I raised my granddaughter for many years. I was already in my 50s when she came to live with me, and I got worn out quickly. One time, she was having a “terrible no-good day”. Nothing went right for her, and I was dealing with one meltdown after another all-day long. I had no idea how I was going to get her to settle down for bed. I suggested a bath, which was usually a winner, but she flatly refused and started in crying again. I walked away exasperated and noticed a few packages of glow sticks on a shelf. Suddenly, a lightbulb went off in my head. I ran a nice warm bath, floated all the glow sticks in the water, shut off the bathroom lights and invited her in. Within minutes she was happily floating in this magical watery wonderland, happy as a clam and went off to bed without a peep.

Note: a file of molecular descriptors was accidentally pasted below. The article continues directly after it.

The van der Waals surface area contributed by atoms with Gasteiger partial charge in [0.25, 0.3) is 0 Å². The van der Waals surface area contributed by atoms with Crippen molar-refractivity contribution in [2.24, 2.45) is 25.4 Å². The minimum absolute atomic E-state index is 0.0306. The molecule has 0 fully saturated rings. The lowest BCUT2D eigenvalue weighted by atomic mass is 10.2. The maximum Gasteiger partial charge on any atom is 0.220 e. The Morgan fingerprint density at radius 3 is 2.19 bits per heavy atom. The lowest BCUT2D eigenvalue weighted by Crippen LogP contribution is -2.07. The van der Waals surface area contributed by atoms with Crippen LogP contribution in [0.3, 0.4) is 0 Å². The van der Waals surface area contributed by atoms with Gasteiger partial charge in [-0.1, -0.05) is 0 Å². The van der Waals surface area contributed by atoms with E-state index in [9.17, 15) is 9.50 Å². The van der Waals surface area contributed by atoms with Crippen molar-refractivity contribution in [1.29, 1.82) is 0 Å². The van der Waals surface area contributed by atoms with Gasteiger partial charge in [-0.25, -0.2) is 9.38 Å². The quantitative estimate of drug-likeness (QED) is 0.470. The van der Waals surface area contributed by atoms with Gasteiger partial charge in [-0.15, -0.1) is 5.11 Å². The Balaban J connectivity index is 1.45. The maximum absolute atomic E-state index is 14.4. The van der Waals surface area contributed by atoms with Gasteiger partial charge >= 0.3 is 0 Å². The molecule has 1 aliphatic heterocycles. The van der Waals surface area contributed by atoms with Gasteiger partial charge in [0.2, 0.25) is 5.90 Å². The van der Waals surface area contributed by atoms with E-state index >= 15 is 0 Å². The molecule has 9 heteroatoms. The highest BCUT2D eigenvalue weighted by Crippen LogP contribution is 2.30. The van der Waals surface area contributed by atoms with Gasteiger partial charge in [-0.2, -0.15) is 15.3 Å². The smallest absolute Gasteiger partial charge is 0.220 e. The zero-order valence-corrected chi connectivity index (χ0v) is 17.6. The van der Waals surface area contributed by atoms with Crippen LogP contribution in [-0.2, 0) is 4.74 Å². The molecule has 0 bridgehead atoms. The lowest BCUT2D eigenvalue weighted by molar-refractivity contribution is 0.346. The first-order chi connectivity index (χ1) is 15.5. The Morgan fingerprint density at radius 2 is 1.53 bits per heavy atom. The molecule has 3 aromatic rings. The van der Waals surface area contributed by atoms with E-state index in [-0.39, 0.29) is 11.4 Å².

Sometimes we went outside to look at the stars and planets before bed. If it was cold, I’d wrap them up in blankets and we’d snuggle close in a lawn chair or on a sleeping bag on the ground while I pointed out constellations and told them stories about them. Sometimes they picked out their favorite star. We always wished on the first star of the night and looked for the man in the moon. And I had a song for everything, songs about the moon and the stars songs about bedtime and the sandman, songs about the nighttime sounds and nighttime creatures like owls.
If it was summertime, and they complained because they were going to bed while it was still light out, I recited a poem by Robert Louis Stevenson from "A Child's Garden of Verses" that my dad used to recite to me. Just as I remember all of the songs he sang to me when I was a child, I remember most of the poems, too.
Bed in Summer
In winter I get up at night
And dress by yellow candle-light.
In summer quite the other way,